"We're in Disarray: An Interview with Spike Lee": Sam Fragoso interviews the iconic filmmaker for The Atlantic.
“Fragoso: ‘In the past you've discussed the ‘feast-to-famine’ trend when it comes to African-American artists in Hollywood. Do you have any hope things will reduce that gap, that disparity?’ Lee: ‘My hope will be fueled when African-American members have green-light votes in the studio system. I'm talking about the Hollywood studio system, and it will start when people really start doing what they say. They say they believe in diversity, but the numbers say otherwise.’ Fragoso: ‘You mentioned your daughter is a film student at NYU, a school you've been teaching at for 15 years now. In your time there has your advice to burgeoning filmmakers changed?’ Lee: ‘Yeah, 15 years now. I just received tenure this summer. I'm also the artistic director of the Tisch School of Arts. But no, it has never changed. I always talk about how you gotta work hard, don't expect this thing to happen over night, and you gotta bust your ass to make this happen. To make it happen.’ Fragoso: ‘But the industry has changed.’ Lee: ‘You're right the industry has changed, but what I said hasn’t changed. That's still the formula. There's no magic bullet. But if you work hard that's never going to hurt what you're trying to achieve. I'm just trying to let them know the way it is, because they're still in school and I'm still out here dealing.’”
“If what you really want out of a film is to see a particular message conveyed, then it's possible to excuse poor filmmaking quality as, to use Siedell's image, simply less decorative wrapping paper. A scene in ‘Old Fashioned’ illustrates this nicely. During one of their heart to hearts, Clay tells Amber how he came to run an antique store. He says that once ‘Jesus found him’ in his senior year of college, he had a change of heart, which ended up drastically altering his life's goals. So, asks Amber, ‘What do you want out of life?’ ‘To be decent,’ he answers. ‘That's it. A good person.’ Granted, he adds, his goals aren't heroic, nor are they ambitious. ‘I guess I just wasn't destined for greatness,’ he says. ‘I think the world has enough greatness,’ Amber reassures him. ‘Not enough goodness.’ The brief exchange stands almost as an apology for both this movie and the entire Christian film industry. Where Hollywood (in this analogy, at least) strives for artistic greatness; Christians try to be good. Hollywood wants to make masterpieces; Christians want to communicate good (i.e. explicitly Christian) messages. But why does ‘Old Fashioned’ place greatness and goodness in opposition the way it does? As any child who's ever prayed the familiar Christian mealtime prayer will tell you, God is both great and good at once. And in the Bible, God often seems interested in form and content. For example, according to the creation myth in Genesis, the trees God made are both ‘good for fruit and pleasing to the eye.’”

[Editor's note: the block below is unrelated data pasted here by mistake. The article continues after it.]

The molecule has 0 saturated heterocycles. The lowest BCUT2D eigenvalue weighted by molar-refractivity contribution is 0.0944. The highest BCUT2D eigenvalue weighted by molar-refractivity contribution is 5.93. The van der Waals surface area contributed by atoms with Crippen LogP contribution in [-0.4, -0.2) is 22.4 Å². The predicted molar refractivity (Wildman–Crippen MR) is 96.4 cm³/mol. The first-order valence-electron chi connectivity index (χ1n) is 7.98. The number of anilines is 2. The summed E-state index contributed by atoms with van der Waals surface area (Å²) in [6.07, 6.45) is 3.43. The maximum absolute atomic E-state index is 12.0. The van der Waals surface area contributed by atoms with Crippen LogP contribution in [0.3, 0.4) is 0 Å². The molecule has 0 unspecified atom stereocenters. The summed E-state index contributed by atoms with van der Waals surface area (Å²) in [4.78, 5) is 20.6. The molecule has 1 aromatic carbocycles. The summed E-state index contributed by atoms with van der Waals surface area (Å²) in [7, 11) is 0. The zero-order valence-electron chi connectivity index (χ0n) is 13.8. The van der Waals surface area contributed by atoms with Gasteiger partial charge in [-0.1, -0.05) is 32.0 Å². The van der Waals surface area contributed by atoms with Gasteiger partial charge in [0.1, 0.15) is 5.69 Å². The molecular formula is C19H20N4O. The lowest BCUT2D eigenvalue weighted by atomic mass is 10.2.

"'SNL 40th Anniversary' is a milestone, and not much else": Chicago Tribune's Steve Johnson writes a terrific review of last night's disappointing anniversary special.
“Certainly Sunday’s 3½-hour live festival of celebrity cameos and Studio 8H self-indulgence did an awful lot of recalling past glories: One quick-snippet clip reel after another proved that punchlines need a setup and that medleys always are the sad part of an aging singer’s concert. Eddie Murphy, in a much hailed return to the ‘SNL’ stage, reminded us, sadly, that Eddie Murphy has probably had the movie career he deserved. The show provided a fair number of laughs, to be sure, amid not nearly enough new material. This is ‘Saturday Night Live,’ and those of us who have decried the show in one season or another tend to forget that, from the outset, its signature characteristic has been unevenness. ‘SNL’ has ensconced itself as America’s favorite hate watch — or its most despised love watch. The balance changes from season to season, from host to host, from sketch to sketch. But it’s never just one emotion. So Bill Murray’s lounge-singer rendition of the theme from ‘Jaws’ — a sequel to his early-days theme from ‘Star Wars’ — was the highlight of the evening; he’s terrific as an actor playing all the variations of morose, of course, but he’s also a pretty great, fully committed sketch comic. Steve Martin, in the opening monologue, reminded us why he became Steve Martin: So crisp, so sharp, so dry — and even willing to play along by reprising his 1970s pop hit ‘King Tut.’ Take note, Eddie Murphy.”